Japan will host a meeting of the 11 member countries of the Trans-Pacific Partnership to discuss the future of the free trade agreement without the participation of the United States.
The meeting, which will be held in the Japanese town of Hakone during July 12-14, will seek to push forward a free trade agreement as soon as possible, Japan's Economy and Fiscal Policy Minister Nobuteru Ishihara said in statements reported by the Kyodo news agency.
The negotiations will revolve around finding a way to take the TPP forward after the US withdrawal from the pact, despite many signatory countries indicating their reluctance to move ahead with it as their main objective was to benefit from better trade ties with the world's largest economy.
The foreign trade ministers of the 11 countries that are still a part of the TPP agreed in May to conclude all preparations before November to implement the agreement as soon as possible, when the Asia-Pacific Economic Cooperation summit will be held in Vietnam.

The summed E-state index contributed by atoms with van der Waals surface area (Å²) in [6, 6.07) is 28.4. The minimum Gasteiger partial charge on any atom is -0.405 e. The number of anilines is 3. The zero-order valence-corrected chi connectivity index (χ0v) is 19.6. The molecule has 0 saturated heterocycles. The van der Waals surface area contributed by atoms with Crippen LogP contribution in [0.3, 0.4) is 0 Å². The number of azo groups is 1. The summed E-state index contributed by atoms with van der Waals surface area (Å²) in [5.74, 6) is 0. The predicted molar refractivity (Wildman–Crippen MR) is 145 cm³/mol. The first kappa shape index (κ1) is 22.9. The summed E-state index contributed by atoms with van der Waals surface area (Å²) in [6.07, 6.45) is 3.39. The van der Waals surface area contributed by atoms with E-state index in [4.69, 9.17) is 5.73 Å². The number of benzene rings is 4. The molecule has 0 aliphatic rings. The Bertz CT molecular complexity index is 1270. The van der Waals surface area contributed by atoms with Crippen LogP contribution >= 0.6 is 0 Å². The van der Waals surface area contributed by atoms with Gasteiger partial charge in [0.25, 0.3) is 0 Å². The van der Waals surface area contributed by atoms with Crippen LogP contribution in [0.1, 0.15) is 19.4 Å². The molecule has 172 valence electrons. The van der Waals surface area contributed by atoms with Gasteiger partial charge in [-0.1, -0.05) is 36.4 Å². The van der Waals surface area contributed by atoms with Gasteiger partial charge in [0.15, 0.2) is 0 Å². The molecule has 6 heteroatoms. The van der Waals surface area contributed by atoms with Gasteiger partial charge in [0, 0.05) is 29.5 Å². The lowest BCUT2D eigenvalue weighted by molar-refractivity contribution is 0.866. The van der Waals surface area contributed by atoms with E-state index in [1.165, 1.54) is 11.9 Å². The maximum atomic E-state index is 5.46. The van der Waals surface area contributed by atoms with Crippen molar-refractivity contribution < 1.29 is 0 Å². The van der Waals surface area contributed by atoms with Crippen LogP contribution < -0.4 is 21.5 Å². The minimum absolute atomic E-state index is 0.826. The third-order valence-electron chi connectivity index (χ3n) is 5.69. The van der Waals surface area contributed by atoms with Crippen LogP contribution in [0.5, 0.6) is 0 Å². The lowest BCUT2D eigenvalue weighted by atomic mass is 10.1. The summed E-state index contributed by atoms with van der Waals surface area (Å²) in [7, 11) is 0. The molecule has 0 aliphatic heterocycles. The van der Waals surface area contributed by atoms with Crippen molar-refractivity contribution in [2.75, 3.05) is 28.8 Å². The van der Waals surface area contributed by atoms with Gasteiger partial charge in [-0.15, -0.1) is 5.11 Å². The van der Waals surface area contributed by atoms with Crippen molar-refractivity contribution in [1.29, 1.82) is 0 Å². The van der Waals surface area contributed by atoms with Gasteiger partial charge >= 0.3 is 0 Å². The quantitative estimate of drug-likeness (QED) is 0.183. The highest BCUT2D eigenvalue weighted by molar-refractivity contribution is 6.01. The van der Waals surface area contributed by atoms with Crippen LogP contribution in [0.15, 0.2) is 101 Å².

Australia, Brunei, Canada, Chile, Japan, Malaysia, Mexico, New Zealand, Peru, Singapore, Vietnam and the US, which account for about 40 percent of global economic activity, signed the TPP in 2016 after six years of negotiations.
For the agreement to move forward, it must be ratified within a period of two years by at least six member countries with a combined GDP of 85 percent of the group.
The exit of the US, which alone accounts for 60 percent of the combined GDP of the 12 signatory countries, leaves the future of the pact in the air.